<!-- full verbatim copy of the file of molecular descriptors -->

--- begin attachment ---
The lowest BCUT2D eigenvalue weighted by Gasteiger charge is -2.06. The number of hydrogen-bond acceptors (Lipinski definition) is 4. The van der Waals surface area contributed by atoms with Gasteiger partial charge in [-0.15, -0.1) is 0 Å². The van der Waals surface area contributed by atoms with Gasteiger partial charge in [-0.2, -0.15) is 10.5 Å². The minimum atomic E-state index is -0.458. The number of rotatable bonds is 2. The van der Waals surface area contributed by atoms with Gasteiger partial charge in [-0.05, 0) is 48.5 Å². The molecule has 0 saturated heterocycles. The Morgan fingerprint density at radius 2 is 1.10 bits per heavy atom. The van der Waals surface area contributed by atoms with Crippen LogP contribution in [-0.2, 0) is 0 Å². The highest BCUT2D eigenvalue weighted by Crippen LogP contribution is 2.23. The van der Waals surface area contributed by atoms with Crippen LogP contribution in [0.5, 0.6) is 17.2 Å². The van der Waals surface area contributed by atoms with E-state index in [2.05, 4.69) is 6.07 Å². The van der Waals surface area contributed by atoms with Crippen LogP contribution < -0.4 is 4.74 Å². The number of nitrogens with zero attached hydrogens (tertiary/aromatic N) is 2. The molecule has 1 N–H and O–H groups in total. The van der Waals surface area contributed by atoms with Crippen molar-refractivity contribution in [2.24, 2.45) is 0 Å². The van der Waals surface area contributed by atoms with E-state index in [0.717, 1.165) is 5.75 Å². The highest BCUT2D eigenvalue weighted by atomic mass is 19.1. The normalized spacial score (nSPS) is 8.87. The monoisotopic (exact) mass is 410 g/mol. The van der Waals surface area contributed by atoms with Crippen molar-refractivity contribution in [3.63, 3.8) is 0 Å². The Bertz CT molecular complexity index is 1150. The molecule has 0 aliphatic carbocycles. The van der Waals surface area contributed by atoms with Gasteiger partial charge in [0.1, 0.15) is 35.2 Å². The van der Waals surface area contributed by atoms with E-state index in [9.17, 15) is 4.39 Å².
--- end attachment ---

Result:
The lowest BCUT2D eigenvalue weighted by Gasteiger charge is -2.06. The number of hydrogen-bond acceptors (Lipinski definition) is 4. The van der Waals surface area contributed by atoms with Gasteiger partial charge in [-0.15, -0.1) is 0 Å². The van der Waals surface area contributed by atoms with Gasteiger partial charge in [-0.2, -0.15) is 10.5 Å². The minimum atomic E-state index is -0.458. The number of rotatable bonds is 2. The van der Waals surface area contributed by atoms with Gasteiger partial charge in [-0.05, 0) is 48.5 Å². The molecule has 0 saturated heterocycles. The Morgan fingerprint density at radius 2 is 1.10 bits per heavy atom. The van der Waals surface area contributed by atoms with Crippen LogP contribution in [-0.2, 0) is 0 Å². The highest BCUT2D eigenvalue weighted by Crippen LogP contribution is 2.23. The van der Waals surface area contributed by atoms with Crippen LogP contribution in [0.5, 0.6) is 17.2 Å². The van der Waals surface area contributed by atoms with E-state index in [2.05, 4.69) is 6.07 Å². The van der Waals surface area contributed by atoms with Crippen LogP contribution < -0.4 is 4.74 Å². The number of nitrogens with zero attached hydrogens (tertiary/aromatic N) is 2. The molecule has 1 N–H and O–H groups in total. The van der Waals surface area contributed by atoms with Crippen molar-refractivity contribution in [2.24, 2.45) is 0 Å². The van der Waals surface area contributed by atoms with E-state index in [0.717, 1.165) is 5.75 Å². The highest BCUT2D eigenvalue weighted by atomic mass is 19.1. The normalized spacial score (nSPS) is 8.87. The monoisotopic (exact) mass is 410 g/mol. The van der Waals surface area contributed by atoms with Crippen molar-refractivity contribution in [3.63, 3.8) is 0 Å². The Bertz CT molecular complexity index is 1150. The molecule has 0 aliphatic carbocycles. The van der Waals surface area contributed by atoms with Gasteiger partial charge in [0.1, 0.15) is 35.2 Å². The van der Waals surface area contributed by atoms with E-state index in [9.17, 15) is 4.39 Å².